The Speed Derby — Forgotten By History, But It Lives in His Memory

By Joe Darby

I thought that Wikipedia knew everything about everything. But when I checked it the other night for info about a certain memory from my childhood, it didn’t know a doggoned thing.

I did an online search for Speed Derby, but Wikipedia had nary a listing for such a thing. Neither did other online info centers. Most references that came up referred to old “minor league” car races, in which jalopies careened around small oval tracks.

But that’s not at all what the Speed Derby of my memory was. Even Mary, when I asked her just a few moments ago, thought it referred to some kind of car race.

The one reference I could find online that came anywhere close at all was a newspaper article from the Lafayette Advertiser from several years ago in which someone described it as a dance marathon.

Well, kind of, sort of. But no, not really. What the Speed Derby was (and don’t ask me why the memory suddenly popped into my head a few days ago), was a traveling, carnival-like show that had no rides or sideshows or games. It was outdoors and surrounded by a fence, so you had to pay to get in and they sold food and drink to make a little extra cash.

I would say it was a combination variety show, mild girly show and an athletic contest. As I recall, it visited Baton Rouge every summer for about three or so years in a row in the early 1950s, for a two or three week-stay. It was a traveling group, you see.

The whole show took place on a raised wooden platform, maybe 30 yards long or so, with protective railings on the edge. The troupe was made up of a couple of dozen men and women who entertained in a variety of ways.

They had live music, with singing and dancing. They also had a featured comedian. Would you believe I remember his name? I have trouble remembering what I had for supper last night but the SD’s top banana comedian was Jack Stanley, a funny, chubby middle aged fellow who told jokes that stopped just short of being risqué. It was family entertainment, after all.

I also recall a tiny, hyper redheaded woman named Helen who was a good comedienne in her own right. She was Mamma’s favorite.

There were some good looking young women n the troupe and every night one would strip down to a skimpy bathing suit and — believe this or not — get into a huge hollowed out block of ice, to see how long she could stand the misery. The longer she lasted the more money she would make for the stunt.

But the big event of the evening was the Speed Derby itself, which was the name for both the traveling show and its big attraction. For the Speed Derby event, they would set up two pylons about four feet high at opposite ends of the platform. The cast would pair off into couples facing each other and holding hands.

As music began, they would begin walking around the oval “track” defined by the pylons. On one side of the oval the man, for example, would be walking backwards and his partner would be moving forward. When they got to the end and made the turn around a pylon, the man would then be going forward while the girl was moving backwards. I hope you can picture this in your mind.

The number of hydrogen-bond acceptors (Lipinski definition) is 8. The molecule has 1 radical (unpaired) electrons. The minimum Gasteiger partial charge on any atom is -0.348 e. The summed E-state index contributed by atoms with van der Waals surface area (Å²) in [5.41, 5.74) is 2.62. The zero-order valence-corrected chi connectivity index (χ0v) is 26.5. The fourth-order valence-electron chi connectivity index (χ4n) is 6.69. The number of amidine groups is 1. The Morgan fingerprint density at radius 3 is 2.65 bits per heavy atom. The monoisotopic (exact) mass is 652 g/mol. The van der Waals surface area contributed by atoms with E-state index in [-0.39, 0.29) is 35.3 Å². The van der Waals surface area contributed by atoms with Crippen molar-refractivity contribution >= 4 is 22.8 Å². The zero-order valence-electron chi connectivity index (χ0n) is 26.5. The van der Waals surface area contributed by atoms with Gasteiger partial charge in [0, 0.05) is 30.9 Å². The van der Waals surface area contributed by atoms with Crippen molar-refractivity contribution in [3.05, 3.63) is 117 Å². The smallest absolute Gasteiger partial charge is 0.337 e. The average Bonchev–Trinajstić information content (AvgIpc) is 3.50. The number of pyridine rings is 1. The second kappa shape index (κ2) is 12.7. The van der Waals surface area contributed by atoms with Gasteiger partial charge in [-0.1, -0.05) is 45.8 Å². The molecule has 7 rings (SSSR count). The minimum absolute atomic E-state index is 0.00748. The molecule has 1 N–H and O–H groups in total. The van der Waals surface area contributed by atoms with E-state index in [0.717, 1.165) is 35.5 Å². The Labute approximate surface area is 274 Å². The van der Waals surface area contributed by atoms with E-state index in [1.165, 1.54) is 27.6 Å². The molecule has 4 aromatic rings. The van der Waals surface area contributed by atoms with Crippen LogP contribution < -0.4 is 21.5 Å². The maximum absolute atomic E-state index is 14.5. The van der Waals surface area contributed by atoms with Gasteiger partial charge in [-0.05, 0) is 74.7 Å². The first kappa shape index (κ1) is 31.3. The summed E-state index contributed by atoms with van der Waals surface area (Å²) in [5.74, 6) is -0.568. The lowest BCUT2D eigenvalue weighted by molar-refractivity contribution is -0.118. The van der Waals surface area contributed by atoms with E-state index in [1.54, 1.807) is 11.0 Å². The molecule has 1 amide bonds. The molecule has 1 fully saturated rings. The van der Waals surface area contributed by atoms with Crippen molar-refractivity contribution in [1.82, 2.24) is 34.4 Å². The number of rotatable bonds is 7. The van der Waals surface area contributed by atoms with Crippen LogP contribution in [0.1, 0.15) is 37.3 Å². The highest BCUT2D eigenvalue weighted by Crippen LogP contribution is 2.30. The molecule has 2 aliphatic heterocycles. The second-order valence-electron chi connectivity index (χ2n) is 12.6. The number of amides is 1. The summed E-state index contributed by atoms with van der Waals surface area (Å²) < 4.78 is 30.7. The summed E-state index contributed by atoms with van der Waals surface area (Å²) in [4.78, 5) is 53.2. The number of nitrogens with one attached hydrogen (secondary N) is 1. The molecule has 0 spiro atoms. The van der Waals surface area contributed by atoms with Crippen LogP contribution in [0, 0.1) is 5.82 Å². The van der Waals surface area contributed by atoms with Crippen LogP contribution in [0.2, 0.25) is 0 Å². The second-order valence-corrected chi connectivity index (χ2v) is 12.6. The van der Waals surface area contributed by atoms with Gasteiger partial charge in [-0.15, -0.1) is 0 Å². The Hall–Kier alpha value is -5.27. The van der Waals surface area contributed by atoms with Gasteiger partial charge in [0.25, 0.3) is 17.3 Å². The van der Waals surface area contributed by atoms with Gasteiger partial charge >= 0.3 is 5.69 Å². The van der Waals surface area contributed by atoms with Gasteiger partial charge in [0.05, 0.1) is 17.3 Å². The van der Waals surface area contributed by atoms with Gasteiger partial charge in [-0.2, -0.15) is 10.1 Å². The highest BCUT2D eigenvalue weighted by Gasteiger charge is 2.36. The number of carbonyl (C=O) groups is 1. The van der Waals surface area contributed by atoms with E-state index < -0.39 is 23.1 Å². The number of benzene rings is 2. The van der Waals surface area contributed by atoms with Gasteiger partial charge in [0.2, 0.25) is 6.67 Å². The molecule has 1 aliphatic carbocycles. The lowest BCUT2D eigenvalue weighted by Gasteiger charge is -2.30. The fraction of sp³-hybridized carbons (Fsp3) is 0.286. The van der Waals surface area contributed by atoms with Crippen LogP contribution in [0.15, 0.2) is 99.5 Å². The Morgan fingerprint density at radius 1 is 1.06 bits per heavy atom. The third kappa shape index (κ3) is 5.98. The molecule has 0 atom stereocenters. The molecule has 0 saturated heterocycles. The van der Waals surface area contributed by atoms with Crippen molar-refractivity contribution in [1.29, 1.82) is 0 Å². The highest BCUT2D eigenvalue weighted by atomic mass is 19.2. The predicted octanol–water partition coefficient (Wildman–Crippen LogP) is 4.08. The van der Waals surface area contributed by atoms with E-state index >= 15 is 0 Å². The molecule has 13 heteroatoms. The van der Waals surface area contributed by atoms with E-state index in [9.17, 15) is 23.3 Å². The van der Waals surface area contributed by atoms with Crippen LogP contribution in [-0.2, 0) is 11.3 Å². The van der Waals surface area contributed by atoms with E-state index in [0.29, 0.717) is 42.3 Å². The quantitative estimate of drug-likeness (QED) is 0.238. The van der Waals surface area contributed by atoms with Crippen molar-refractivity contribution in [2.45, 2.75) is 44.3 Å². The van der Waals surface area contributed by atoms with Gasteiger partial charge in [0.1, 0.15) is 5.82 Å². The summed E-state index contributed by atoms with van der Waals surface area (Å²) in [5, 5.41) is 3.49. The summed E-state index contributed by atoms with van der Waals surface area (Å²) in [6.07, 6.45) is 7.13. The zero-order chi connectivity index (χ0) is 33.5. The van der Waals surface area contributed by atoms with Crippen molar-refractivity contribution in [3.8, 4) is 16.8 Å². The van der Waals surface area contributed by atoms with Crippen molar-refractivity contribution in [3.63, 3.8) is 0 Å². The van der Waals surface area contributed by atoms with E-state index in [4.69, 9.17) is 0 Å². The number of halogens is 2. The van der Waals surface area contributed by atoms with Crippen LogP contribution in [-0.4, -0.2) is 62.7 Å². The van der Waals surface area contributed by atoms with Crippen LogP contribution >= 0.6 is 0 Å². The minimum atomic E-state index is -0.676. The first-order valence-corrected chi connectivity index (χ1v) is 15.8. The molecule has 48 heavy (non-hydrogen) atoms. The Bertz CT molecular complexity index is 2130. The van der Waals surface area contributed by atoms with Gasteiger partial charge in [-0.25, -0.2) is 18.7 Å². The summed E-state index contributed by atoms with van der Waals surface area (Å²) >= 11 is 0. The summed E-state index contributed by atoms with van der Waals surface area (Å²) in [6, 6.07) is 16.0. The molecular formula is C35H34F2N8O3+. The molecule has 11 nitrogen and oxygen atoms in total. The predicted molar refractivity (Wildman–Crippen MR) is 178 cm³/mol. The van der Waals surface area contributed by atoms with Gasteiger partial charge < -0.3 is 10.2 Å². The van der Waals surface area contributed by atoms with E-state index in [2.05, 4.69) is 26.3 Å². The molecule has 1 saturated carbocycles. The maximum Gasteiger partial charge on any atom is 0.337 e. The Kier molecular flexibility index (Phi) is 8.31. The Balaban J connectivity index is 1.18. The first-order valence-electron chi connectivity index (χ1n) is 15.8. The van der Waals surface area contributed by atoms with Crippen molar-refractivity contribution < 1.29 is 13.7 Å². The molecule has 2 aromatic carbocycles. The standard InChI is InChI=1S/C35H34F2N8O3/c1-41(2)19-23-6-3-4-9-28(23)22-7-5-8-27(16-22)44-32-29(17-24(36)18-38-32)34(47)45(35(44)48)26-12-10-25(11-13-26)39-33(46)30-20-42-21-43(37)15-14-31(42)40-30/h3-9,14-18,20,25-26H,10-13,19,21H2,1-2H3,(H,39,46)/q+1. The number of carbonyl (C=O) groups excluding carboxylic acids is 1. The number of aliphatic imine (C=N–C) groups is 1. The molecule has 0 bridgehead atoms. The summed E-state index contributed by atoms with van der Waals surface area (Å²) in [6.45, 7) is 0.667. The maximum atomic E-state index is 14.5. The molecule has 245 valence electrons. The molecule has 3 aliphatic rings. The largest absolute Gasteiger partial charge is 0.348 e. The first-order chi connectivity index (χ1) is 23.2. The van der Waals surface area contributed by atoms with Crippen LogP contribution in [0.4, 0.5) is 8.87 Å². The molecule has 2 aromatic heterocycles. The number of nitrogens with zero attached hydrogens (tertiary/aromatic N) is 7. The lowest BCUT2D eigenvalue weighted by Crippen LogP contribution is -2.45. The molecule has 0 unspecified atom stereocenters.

At first the music was slow and the pace was slow. Then it would pick up a bit and the couples would start trotting. Finally, it was time for what they called the “Bombshell,” and to the tune of the “Can Can” dance, they had to run as fast as they could, with one member of each couple going backwards at any given time.

The cast had to be in pretty good shape, but the Speed Derby rules kept them going until they were exhausted and sometimes they would take some pretty nasty falls. The last couple running would win. I believe that they passed a hat through the audience (with pleas to donate generously) and the winning pair would split up the money collected in that way.

The troupe members were cast, some as good guys and some as bad guys, so the bad guys were lmore ikely to play rough during the Bombshell. It was all part of the show, but sill lots of fun.

For some reason, my family loved the whole thing Daddy, Momma, my older sister Joan and me. We’d probably go two to four times a week. Looking back, it was no doubt rough on the cast and maybe even kind of cruel. Times were different back then, though, and folks weren’t as sensitive as they are now.

I don’t know why I couldn’t find a record of it on the Internet. Maybe I just didn’t search long enough. But the way I described it above was just the way it happened. And I know the cast members weren’t just from the South because many of them had what we called “Yankee accents” and one of the guys, Johnny Longo, who had a crush on my sister, was from New York.

But I tell you what. If I heard that a Speed Derby was coming to Natchitoches next week, I’d be there. Yeah. Rooting for a favorite couple in the Derby and laughing to the corny jokes of Jack Stanley’s great-grandson.

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One thought on “The Speed Derby — Forgotten By History, But It Lives in His Memory

  1. Joe, if you can find the Baton Rouge newspapers from that time, you might find advertising for the show and more…. keep us updated!

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